Over the past 35 years, I can only remember three important economic transformations:
- To analyze the first transformation, we have to consider the economic background of the decade of the ’70s in Mexico. In that decade, the federal government adopted an expansionist economic policy that resulted in higher than expected government spending, generating fiscal imbalances and obliging the State to borrow. This resulted in the nationalization of the Mexican banking system in the early 1980s and a decade dedicated to paying the excesses of government spending. The premise that led to this debt was self-sufficiency, a premise rejected since the eighteenth century.
Then came the ’90s and the first economic transformation. The Central Bank was given complete autonomy in 1993, giving rise to a period of macroeconomic stability. This action had been preceded by the famous pact of solidarity through which the nation’s businessmen agreed not to raise prices and the unions not to demand wage increases. Thus, from double-digit inflation during the 1980s, we went to moderate inflation, and average inflation figures for the last six years will be the lowest in Mexican history.
- In the same decade of the ’90s, the signing of the North American Free Trade Agreement (NAFTA) brought the second economic transformation of the country. As a result, the national economy stopped relying on oil (volatile) and the spending of the government (the owner of Pemex, the national oil company) as the drivers of economic growth, and moved towards manufacturing and a free market. As a result, today, automobile exports exceed 30% of the total, while the export of crude oil is only 6% of total exports.
At that time, individualized pension insurance was established, another reform aimed at alleviating the financial burden of the State. This was followed by periods of reorganizing the development bank and other measures with a smaller impact. However, an underlying problem since the beginning of the ’90s has been the lack of fully liberalizing the economy. That is, the state still controls monopolies and there are strong oligopolistic groups, violating the theory of economic liberalism. Much of the country’s slow economic growth can be attributed to this factor.
Nevertheless, the common denominator since that decade has been macroeconomic stability and the operation of a market economy. Although things did not work out exactly as expected, Mexico has begun to stand out as a recipient of foreign investment, particularly foreign direct investment (FDI).
- The second decade of the new millennium brought the third economic transformation, characterized by important structural reforms aimed at enhancing the potential growth of the economy. Here I would like to make a parenthesis. The Mexican economy has experienced negative productivity levels during the last 30 years. For example, Mexican companies have paid an average of 70% more in energy costs than their U.S. counterparts. This can be explained by the inefficiency of state-owned companies, such as CFE (the national electricity company), with its high operating costs. The energy reform, as well as other reforms, was implemented to increase the productivity of the economy.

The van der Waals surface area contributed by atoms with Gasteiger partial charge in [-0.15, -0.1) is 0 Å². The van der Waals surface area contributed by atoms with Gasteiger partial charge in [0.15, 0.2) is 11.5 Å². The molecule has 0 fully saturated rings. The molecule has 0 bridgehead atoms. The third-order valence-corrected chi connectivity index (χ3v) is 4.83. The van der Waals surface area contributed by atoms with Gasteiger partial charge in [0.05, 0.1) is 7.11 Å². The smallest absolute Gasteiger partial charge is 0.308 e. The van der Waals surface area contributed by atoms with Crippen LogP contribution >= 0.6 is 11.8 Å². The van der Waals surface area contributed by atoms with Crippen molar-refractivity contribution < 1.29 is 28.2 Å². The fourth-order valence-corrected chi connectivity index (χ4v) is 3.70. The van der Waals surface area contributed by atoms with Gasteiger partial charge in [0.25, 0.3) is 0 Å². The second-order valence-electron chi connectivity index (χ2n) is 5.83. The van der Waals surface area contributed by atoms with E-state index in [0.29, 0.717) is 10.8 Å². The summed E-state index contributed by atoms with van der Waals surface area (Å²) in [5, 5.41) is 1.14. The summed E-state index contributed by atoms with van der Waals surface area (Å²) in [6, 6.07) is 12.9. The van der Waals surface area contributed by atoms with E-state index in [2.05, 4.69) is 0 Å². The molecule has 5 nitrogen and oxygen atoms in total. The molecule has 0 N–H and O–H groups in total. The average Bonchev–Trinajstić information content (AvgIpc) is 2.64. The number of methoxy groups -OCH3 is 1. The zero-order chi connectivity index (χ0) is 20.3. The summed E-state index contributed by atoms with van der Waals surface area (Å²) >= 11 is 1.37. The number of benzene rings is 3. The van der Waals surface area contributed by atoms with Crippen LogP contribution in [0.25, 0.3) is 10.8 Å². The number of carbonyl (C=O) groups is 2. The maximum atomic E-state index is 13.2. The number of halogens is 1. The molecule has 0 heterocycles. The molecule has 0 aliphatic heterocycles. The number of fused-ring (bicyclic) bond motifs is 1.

Educational, labor, financial and telecommunications reforms (the latter having reduced telephone and mobile phone prices by nearly 40% in six years) were proposed to raise the country's productivity. The most relevant one, the energy reform, will take several years to have a significant impact (as happened with NAFTA).
Now we have the fourth economic transformation. There is one reform mentioned above which I did not like: the tax reform. Why? Because today only 43% of the population is part of the formal economy, that is, less than half the population pays taxes. The fiscal reform of EPN (President Enrique Peña Nieto) did not attack this problem, although it increased tax collection from 9% of GDP to the current 13% (the OECD average is 35%).
The fourth economic transformation of the country should be a comprehensive fiscal reform and provide a state of social welfare for the Mexican population. The new administration has proposed a considerable increase in public spending, highlighting economic support for “ninis” (young people who neither work, nor study), doubling pensions, raising the minimum wage, building a train in the southeast of the country and building at least one refinery. The problem lies in the fact that depending on income via taxes will not provide sufficient resources to cover this public spending.
The new administration has the option, for the first time, to incorporate the entire population into the public treasury. It has control of the Congress and Senate, and can offer in return a complete welfare state: education, health, unemployment insurance, etc. With an increase in the taxpayer base, it will be possible to comply with all the social expenditure promised, and more. However, like NAFTA and the autonomy of the Bank of Mexico, the positive impact will be observed in the long term. We can only hope that the interests of the country are placed above political interests.